Fire pumps represent a ubiquitous emission source at facilities of all types including data centers, oil refineries, residential buildings and manufacturing centers to name a few. These pumps function to provide pressurized water to sprinklers and standpipes in the event of a fire and often times are powered by a diesel engine. As such, these pumps can represent sources of criteria pollutants such as NOx, CO, SO2, and particulate matter, as well as Volatile Organic Compounds (VOCs) and Hazardous Air Pollutants (HAPs). The permitting path for fire pumps can be complicated, because even though they are emergency units, they do not fall under NMAC 20.2.72.202.B(3) as exempt units as they are not classified as emergency generators.

Previously, if fire pump emissions were less than one (1) pound per hour for any pollutant for which a National or New Mexico Ambient Air Quality Standard has been set or one (1) pound per hour for any VOC, the unit could be permitted under a technical permit revision Pursuant to New Mexico Administrative Code (NMAC) 20.2.72.219.B.(b). However, fire pump emissions can often be over this technical revision threshold. As a result, permitting fire engines with emissions greater than 1 pound per hour could mean that a facility might have to apply for a significant permit revision, pursuant to NMAC 20.2.72.219.D, often requiring air dispersion modeling and a much more extensive and time-intensive permitting process.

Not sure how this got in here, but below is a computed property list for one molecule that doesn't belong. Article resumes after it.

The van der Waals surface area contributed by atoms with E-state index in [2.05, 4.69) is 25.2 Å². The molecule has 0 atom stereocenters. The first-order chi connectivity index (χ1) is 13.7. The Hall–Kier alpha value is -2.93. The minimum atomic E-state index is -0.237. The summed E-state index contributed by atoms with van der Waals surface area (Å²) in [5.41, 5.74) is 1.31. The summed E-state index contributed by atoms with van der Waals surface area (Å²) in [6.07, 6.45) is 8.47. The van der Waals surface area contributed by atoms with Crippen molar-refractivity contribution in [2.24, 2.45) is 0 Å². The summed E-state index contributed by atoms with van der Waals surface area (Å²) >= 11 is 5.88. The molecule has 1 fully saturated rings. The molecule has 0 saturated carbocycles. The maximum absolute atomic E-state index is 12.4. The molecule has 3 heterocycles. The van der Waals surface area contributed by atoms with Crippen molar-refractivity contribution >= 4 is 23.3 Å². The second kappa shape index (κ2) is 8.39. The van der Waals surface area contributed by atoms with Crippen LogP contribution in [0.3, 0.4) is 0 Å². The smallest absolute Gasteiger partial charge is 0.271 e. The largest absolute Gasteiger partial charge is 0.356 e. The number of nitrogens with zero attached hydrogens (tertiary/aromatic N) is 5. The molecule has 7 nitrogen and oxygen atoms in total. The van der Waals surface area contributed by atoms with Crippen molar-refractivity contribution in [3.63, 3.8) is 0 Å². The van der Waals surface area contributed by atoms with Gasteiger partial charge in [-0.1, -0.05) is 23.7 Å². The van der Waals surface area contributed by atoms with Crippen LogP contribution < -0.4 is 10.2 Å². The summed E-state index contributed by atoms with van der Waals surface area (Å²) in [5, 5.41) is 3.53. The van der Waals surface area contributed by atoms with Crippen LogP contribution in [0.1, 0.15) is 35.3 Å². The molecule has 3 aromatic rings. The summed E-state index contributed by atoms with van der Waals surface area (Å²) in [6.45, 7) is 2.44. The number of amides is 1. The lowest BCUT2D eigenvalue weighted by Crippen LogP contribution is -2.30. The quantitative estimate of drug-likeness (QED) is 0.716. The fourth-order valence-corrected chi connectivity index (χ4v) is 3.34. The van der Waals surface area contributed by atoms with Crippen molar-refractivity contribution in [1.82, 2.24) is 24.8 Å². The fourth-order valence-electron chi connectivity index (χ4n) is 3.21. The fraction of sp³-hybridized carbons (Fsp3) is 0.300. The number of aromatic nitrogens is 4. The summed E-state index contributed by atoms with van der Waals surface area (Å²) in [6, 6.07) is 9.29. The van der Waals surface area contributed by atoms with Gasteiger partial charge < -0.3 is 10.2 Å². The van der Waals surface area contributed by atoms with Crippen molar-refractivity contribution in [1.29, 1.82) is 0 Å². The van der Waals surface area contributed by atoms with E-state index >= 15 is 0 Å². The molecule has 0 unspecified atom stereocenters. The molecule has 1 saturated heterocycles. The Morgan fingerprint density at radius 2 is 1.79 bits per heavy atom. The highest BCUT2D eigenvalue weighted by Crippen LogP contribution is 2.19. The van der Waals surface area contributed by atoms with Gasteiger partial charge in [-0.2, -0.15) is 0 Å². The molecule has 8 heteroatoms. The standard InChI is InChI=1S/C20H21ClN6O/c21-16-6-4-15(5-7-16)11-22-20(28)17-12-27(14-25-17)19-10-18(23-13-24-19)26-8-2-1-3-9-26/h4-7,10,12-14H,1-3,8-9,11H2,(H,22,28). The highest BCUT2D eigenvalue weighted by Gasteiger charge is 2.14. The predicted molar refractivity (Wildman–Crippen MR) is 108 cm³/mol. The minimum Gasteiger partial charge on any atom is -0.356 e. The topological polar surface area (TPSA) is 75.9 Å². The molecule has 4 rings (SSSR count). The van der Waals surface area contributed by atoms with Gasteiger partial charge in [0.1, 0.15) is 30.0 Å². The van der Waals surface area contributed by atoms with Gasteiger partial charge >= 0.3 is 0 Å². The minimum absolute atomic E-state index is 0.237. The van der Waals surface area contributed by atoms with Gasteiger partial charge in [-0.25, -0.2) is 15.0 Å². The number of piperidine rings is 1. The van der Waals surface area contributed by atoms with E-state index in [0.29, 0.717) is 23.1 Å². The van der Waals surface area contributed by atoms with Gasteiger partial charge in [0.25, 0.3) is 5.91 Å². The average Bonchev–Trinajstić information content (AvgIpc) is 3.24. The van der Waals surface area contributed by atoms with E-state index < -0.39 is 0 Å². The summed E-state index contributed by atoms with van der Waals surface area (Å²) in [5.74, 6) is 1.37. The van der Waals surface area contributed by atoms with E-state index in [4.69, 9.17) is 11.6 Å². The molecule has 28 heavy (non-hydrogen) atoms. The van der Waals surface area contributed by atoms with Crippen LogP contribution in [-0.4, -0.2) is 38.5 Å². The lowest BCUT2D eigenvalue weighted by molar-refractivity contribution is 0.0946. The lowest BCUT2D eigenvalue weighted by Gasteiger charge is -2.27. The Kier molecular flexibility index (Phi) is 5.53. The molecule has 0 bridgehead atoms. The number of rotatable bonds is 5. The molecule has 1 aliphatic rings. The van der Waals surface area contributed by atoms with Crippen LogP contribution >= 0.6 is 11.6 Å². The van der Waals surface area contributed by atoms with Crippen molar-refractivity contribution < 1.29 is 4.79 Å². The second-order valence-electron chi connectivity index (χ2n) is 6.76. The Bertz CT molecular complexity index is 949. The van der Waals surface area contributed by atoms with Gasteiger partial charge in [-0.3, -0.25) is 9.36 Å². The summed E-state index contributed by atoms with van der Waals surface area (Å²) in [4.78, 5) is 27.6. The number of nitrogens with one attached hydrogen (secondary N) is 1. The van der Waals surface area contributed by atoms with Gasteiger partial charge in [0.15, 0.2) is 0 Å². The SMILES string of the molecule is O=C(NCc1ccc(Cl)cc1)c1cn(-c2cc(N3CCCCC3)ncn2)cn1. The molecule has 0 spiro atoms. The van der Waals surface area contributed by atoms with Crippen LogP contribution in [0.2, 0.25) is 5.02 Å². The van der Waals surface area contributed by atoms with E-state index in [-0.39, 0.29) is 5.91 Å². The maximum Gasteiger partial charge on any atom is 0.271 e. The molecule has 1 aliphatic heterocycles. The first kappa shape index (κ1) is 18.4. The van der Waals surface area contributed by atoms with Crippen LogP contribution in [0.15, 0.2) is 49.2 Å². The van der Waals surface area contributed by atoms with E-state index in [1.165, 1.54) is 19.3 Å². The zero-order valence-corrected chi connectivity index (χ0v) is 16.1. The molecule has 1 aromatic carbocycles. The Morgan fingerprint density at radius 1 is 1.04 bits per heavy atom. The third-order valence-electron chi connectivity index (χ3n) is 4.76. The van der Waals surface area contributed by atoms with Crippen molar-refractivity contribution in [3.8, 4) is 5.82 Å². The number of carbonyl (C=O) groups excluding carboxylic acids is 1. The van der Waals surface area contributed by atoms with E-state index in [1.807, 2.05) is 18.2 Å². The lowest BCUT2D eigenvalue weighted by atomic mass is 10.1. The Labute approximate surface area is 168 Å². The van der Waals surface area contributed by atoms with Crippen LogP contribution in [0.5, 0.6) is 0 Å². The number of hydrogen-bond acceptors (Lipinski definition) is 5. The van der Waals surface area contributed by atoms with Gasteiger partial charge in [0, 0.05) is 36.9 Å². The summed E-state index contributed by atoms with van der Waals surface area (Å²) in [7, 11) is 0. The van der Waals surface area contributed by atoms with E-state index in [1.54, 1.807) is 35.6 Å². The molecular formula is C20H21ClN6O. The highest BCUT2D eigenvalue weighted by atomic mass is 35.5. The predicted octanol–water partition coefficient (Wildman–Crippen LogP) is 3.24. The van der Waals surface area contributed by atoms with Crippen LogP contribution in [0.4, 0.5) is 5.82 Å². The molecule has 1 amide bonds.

Recently, however, New Mexico Environment Department has approved the exemption of fire pumps pursuant to NMAC 20.2.72.202.A(4): the use of firefighting equipment and firefighting training, through an administrative revision (NMAC 20.2.72.219.A). This means that fire pump engines that are sources of criteria pollutants, or VOCs with emission rates greater than 1 pound per hour can be permitted through an administrative revision as exempt units thus representing a much shorter permitting path than either a technical or significant permit revision would allow.

It should also be noted that owners and operators of stationary compression ignition engines that are NFPA (National Fire Protection Association) certified fire pumps manufactured after July 1, 2006 are still subject to the requirements of 40 CFR (Code of Federal Regulations) 60 Subpart IIII and must maintain compliance with the emissions standards listed in this subpart.

For assistance in determining how any of these issues may affect your facility, contact the Albuquerque office by calling (505) 266-6611.